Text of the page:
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Growing anti-aging movement calls for leadership, hard science


Dr. McDaniel
Aging gracefully." The triumph of character as physical beauty fades. Acquiescence to the "inevitable" consequences of biology and time. Helplessness. Passivity.

Our culture would like to imagine that science and technology can be aggressive in winning this epic battle against aging. A proliferation of glitzy television programs currently promotes this as an easy dream, compressing long surgeries and prolonged recovery times into 30-minute segments portraying the transformation of people through the wonders of cosmetic surgery. It is theatrics at its best — and worst: immediate beauty for an impatient society that wants instant gratification.

So what does our culture really desire? Age-reversal surgery after time has already taken its toll? Or true anti-aging medicine that works to delay or avoid age-reversal surgery (or at least maintain the benefits of age-renewal surgery)? While I believe our culture wants both, it seems that the play-now-and-pay-later attitude, for the most part, prevails.

Our patients, the consumers who seek anti-aging solutions, need to become better educated about what is within their power to change. Environmental and lifestyle factors such as sunlight, tanning beds, smoking, pollution, unhealthy diet and lack of exercise are primary contributors to aging.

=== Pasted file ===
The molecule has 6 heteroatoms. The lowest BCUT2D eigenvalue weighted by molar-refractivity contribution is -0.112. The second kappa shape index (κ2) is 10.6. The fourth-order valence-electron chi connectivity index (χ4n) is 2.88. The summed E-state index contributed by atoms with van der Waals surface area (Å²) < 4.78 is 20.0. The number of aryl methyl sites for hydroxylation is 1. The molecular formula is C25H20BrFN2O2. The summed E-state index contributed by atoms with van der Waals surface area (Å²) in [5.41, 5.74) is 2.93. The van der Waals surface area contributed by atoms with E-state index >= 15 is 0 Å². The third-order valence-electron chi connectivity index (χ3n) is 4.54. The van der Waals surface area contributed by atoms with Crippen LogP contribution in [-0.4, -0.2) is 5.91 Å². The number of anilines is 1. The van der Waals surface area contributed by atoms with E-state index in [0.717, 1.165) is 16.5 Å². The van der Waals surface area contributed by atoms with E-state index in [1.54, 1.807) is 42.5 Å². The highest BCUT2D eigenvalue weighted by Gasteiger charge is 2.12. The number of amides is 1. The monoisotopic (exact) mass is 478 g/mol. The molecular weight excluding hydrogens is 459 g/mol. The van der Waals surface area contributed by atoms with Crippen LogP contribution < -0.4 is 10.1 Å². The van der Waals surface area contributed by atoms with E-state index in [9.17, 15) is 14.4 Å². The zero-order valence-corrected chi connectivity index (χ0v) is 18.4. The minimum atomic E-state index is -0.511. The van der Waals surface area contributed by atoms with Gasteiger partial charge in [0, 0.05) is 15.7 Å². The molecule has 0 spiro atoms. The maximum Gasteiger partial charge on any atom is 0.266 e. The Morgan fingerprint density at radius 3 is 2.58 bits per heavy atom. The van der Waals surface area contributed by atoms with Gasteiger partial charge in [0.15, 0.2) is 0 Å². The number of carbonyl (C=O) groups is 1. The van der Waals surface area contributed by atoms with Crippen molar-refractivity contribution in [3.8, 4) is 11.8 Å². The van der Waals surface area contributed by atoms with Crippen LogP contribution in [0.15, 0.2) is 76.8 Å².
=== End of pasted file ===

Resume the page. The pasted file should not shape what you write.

The effects of heredity, once thought to be unalterable, are increasingly within our grasp to manipulate and modify through new scientific developments. More choices are on the horizon, and new developments in gene research hold the keys to the future for many of these patients.

We need to return to the basics by using full-spectrum sun protection, avoiding tanning bed use and smoking, and minimizing exposure to other known environmental factors that negatively impact people's health. This is the cornerstone of true anti-aging healthcare.

The saying "we are what we eat" is becoming even more relevant today as the role of diet and optimal nutrition becomes better defined. As personal genetic testing becomes more widely available (and this is really not that far down the road), our ability to custom-tailor diet and nutritional supplements should dramatically increase. Also, there will be increased awareness of the specific health problems to which a person is especially predisposed (or from which he or she is relatively protected). Our genetic heritage is key to our future health.

The need for scientifically sound research on which our patients can base their treatment plans will become even more critical. Consumers are already lost in a sea of data and tossed about by contradictory advice; they are like a rudderless ship in a storm, without a compass or a captain to guide them. If we as physicians and scientists do not step in, others will — to the likely detriment of all parties.

More than ever before, now is the time for us to rise to the task and assume a leadership role, not only in anti-aging medicine and age-reversal surgery, but in true, scientifically based, anti-aging preventive medicine. We need to improve both our educational and our research programs.

The anti-aging movement is growing rapidly. Will your patients turn to you for advice? Will science or the marketplace prevail? The followers are there, but who will lead? Will it be you?

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